The Bartington gradiometer is playing up. This is the device we use to look for variations in the earth’s magnetic field caused by buried archaeology. Using it is a bit of an arcane skill and, as I have posted before, what goes on inside the machine is a complete mystery. Mike and James have spent a lot of today trying to get the two tubes balanced so they can continue with the survey that they started last week.
‘Getting the tubes balanced’ sounds exactly like the sort of pseudoscience Dr Who scriptwriters slip in to convince you that there isn’t a gaping hole in the plot and, like them, I am going to move swiftly on without attempting to explain what it all means. It’s broke, hopefully Mike can sort it tonight, otherwise it is going to have to go down to Oxford to be mended by people who actually understand physics.
We have more positive progress in trench N. After cleaning up at the base of the hillwash we could see the fill of an absolutely colossal pit (at least in area, we have no idea if it is similarly deep yet). We have divided this into quarters and are removing the fill in the north-east and south-west quadrants. That way we should be able to record vertical sections through the pit’s contents in two directions at once. This feature is full of charcoal and worked chert and flint and it is cut into the undisturbed glacial clay. Both of these things make us fairly convinced it is prehistoric.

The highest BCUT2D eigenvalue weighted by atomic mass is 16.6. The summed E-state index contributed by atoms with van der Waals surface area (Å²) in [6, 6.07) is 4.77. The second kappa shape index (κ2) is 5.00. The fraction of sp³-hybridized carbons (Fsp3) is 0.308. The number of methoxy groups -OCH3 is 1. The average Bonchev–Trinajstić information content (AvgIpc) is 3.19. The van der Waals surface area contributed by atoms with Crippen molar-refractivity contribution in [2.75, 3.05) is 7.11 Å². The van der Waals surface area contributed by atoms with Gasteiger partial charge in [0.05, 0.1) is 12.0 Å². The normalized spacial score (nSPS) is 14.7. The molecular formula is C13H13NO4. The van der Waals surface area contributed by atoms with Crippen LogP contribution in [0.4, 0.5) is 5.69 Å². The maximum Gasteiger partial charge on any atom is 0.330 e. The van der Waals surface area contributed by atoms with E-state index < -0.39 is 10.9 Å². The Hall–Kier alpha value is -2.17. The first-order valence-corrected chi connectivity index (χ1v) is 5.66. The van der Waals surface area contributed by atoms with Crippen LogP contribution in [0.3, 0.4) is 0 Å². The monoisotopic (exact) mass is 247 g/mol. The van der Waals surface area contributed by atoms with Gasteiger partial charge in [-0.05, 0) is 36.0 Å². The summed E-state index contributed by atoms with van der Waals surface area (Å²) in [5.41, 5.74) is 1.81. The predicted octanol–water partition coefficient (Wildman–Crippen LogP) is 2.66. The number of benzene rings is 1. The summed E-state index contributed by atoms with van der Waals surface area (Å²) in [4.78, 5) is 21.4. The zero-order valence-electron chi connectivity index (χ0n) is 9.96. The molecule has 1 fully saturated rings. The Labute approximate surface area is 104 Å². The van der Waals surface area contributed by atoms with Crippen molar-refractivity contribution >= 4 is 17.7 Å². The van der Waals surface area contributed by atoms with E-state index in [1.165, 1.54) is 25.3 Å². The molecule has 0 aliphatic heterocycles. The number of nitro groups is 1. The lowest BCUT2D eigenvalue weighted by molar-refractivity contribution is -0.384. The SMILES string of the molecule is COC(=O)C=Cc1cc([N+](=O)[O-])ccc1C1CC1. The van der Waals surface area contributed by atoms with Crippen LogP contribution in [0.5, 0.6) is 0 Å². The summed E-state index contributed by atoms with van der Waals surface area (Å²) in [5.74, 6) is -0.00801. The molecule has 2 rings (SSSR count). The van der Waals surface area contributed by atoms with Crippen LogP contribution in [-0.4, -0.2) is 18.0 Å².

Big changes to the features in trench M too. What seemed to be a bowl-shaped pit has now turned out to have two substantial postholes in its base. Here Connie is just cleaning up the edge of one on the southern edge of the pit. This photo was taken this morning; before Chelsea found another very deep posthole on the east side this afternoon.
The other pit in trench M, with a bit of encouragement from me and Mike, has just been getting bigger and bigger. Chloe, John and James sort out the mess after we have been round - I think the edge is just back here somewhere (hack, hack, hack) Good, now if you clear up and follow that around….
Wildlife of the day was a big hare sitting in the meadow by Little Bowland road on the drive home.